A defence of scientific inquiry

Simon Singh wins leave to appeal in libel case against the British Chiropractic Association

After the Guardian's victory over Carter-Ruck yesterday, there's more good news for the cause of free expression today. The distinguished scientist Simon Singh has been given leave to appeal in the libel case brought against him by the British Chiropractic Association.

Singh, who has contributed to the NS in the past, was sued by the BCA after he wrote a piece for the Guardian describing the BCA's claim that spinal manipulation could be used to treat children with colic, sleeping and feeding conditions as "bogus". Surprisingly, Mr Justice Eady ruled that the use of the word "bogus" did not merely imply that the BCA supported ineffective treatments, but that it had been deliberately deceptive.

In fact, the next paragraph of Singh's article made it clear that he was using "bogus" in the former sense:

I can confidently label these treatments as bogus because I have co-authored a book about alternative medicine with the world's first professor of complementary medicine, Edzard Ernst. He learned chiropractic techniques himself and used them as a doctor. This is when he began to see the need for some critical evaluation. Among other projects, he examined the evidence from 70 trials exploring the benefits of chiropractic therapy in conditions unrelated to the back. He found no evidence to suggest that chiropractors could treat any such conditions.

Nevertheless, Singh was left with the Sisyphean task of proving a point he'd never made: that the BCA had been consciously dishonest.

Today's ruling means he is now free to convince the court of his own intepretation of the piece. In an explicit rebuttal of Eady, Mr Justice Laws described his ruling as "legally erroneous".

A defeat for Singh would set a dangerous legal precedent and could deter others from forcefully exposing pseudoscience. In a speech last month, Richard Dawkins urged the BCA to submit to the "higher court of scientific test". We must hope that it is now forced to do so.

George Eaton is political editor of the New Statesman.

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Benn vs McDonnell: how Brexit has exposed the fight over Labour's party machine

In the wake of Brexit, should Labour MPs listen more closely to voters, or their own party members?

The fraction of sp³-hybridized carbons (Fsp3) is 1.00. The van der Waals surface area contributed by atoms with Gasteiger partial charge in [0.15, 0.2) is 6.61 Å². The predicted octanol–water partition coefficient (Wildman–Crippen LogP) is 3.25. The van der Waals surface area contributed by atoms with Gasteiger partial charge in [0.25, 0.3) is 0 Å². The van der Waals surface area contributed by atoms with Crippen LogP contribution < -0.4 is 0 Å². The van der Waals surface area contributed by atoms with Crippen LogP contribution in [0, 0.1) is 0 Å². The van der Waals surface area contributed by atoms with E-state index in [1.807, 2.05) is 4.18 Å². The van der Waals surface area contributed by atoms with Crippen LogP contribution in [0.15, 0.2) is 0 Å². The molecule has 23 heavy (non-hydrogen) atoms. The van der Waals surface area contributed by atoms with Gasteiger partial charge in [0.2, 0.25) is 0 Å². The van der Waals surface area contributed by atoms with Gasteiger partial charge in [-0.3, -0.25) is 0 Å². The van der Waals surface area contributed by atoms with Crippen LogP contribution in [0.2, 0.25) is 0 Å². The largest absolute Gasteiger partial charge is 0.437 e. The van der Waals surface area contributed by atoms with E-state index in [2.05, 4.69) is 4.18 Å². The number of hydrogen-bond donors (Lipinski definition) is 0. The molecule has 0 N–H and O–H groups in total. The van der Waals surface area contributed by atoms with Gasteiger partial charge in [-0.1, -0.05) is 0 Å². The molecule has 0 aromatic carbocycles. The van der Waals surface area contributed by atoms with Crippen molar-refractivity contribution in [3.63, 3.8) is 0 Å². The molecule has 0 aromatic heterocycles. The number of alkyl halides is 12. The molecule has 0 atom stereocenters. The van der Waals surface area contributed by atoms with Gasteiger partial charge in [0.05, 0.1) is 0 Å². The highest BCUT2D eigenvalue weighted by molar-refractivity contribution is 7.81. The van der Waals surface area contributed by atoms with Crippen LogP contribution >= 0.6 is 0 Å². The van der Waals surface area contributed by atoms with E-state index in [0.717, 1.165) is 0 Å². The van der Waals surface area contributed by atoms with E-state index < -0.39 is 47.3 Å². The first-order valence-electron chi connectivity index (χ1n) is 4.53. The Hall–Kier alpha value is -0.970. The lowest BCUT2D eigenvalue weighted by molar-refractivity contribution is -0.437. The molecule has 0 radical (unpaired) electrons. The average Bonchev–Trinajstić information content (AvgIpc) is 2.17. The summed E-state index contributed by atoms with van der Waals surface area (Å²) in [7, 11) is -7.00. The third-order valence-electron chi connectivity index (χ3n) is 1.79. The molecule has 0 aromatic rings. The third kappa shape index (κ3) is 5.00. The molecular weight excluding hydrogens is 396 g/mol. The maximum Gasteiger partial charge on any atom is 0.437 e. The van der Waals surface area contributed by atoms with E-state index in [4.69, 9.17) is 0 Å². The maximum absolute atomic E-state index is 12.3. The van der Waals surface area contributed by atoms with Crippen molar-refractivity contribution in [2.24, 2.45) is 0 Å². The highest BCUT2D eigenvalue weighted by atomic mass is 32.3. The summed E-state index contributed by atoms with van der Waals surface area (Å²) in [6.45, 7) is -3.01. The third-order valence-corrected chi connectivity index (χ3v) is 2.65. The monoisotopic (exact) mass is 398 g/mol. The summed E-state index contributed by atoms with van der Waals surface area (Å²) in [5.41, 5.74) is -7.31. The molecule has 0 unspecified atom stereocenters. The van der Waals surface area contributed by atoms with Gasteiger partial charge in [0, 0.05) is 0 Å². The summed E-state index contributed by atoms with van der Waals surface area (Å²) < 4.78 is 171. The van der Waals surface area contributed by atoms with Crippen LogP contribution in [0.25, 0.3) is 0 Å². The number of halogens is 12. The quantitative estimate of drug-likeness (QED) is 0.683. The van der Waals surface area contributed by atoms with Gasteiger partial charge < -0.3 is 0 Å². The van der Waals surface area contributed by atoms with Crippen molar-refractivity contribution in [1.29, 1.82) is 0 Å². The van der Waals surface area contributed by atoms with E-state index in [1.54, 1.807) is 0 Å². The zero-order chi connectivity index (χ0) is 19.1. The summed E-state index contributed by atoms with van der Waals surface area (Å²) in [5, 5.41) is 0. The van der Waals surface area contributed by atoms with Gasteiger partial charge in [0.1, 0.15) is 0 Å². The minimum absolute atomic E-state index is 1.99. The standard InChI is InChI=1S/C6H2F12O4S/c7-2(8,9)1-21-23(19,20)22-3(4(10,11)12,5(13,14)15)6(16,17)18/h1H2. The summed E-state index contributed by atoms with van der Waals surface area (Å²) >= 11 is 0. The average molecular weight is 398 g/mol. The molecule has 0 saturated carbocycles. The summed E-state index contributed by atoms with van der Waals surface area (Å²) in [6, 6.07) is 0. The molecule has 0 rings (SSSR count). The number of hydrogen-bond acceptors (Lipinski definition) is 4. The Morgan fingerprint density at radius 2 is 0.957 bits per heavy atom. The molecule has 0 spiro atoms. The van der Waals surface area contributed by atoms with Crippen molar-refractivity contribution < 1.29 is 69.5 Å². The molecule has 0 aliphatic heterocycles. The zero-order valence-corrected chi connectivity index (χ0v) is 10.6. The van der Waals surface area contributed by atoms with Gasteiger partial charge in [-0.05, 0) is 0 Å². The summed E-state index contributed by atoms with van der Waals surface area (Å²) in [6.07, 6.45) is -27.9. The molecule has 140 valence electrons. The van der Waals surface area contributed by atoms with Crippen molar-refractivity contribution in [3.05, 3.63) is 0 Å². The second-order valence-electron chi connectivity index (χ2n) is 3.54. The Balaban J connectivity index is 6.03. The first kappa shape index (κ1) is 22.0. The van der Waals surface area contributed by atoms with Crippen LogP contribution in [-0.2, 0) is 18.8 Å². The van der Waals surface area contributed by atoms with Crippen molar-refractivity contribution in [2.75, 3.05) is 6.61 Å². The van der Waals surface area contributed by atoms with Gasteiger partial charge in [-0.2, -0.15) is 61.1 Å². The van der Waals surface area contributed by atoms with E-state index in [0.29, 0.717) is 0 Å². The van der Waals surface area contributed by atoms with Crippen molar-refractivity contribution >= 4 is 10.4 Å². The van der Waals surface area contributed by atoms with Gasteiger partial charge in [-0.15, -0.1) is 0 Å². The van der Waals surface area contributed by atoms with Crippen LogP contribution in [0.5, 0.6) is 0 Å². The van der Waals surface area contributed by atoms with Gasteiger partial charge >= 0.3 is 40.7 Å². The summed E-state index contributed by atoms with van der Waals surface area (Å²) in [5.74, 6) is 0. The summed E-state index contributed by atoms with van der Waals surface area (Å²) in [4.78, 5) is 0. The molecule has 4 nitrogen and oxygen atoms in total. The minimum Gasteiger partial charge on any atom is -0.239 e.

Two Labour MPs on primetime TV. Two prominent politicians ruling themselves out of a Labour leadership contest. But that was as far as the similarity went.

Hilary Benn was speaking hours after he resigned - or was sacked - from the Shadow Cabinet. He described Jeremy Corbyn as a "good and decent man" but not a leader.

Framing his overnight removal as a matter of conscience, Benn told the BBC's Andrew Marr: "I no longer have confidence in him [Corbyn] and I think the right thing to do would be for him to take that decision."

In Benn's view, diehard leftie pin ups do not go down well in the real world, or on the ballot papers of middle England. 

But while Benn may be drawing on a New Labour truism, this in turn rests on the assumption that voters matter more than the party members when it comes to winning elections.

That assumption was contested moments later by Shadow Chancellor John McDonnell.

Dismissive of the personal appeal of Shadow Cabinet ministers - "we can replace them" - McDonnell's message was that Labour under Corbyn had rejuvenated its electoral machine.

Pointing to success in by-elections and the London mayoral election, McDonnell warned would-be rebels: "Who is sovereign in our party? The people who are soverign are the party members. 

"I'm saying respect the party members. And in that way we can hold together and win the next election."

Indeed, nearly a year on from Corbyn's surprise election to the Labour leadership, it is worth remembering he captured nearly 60% of the 400,000 votes cast. Momentum, the grassroots organisation formed in the wake of his success, now has more than 50 branches around the country.

Come the next election, it will be these grassroots members who will knock on doors, hand out leaflets and perhaps even threaten to deselect MPs.

The question for wavering Labour MPs will be whether what they trust more - their own connection with voters, or this potentially unbiddable party machine.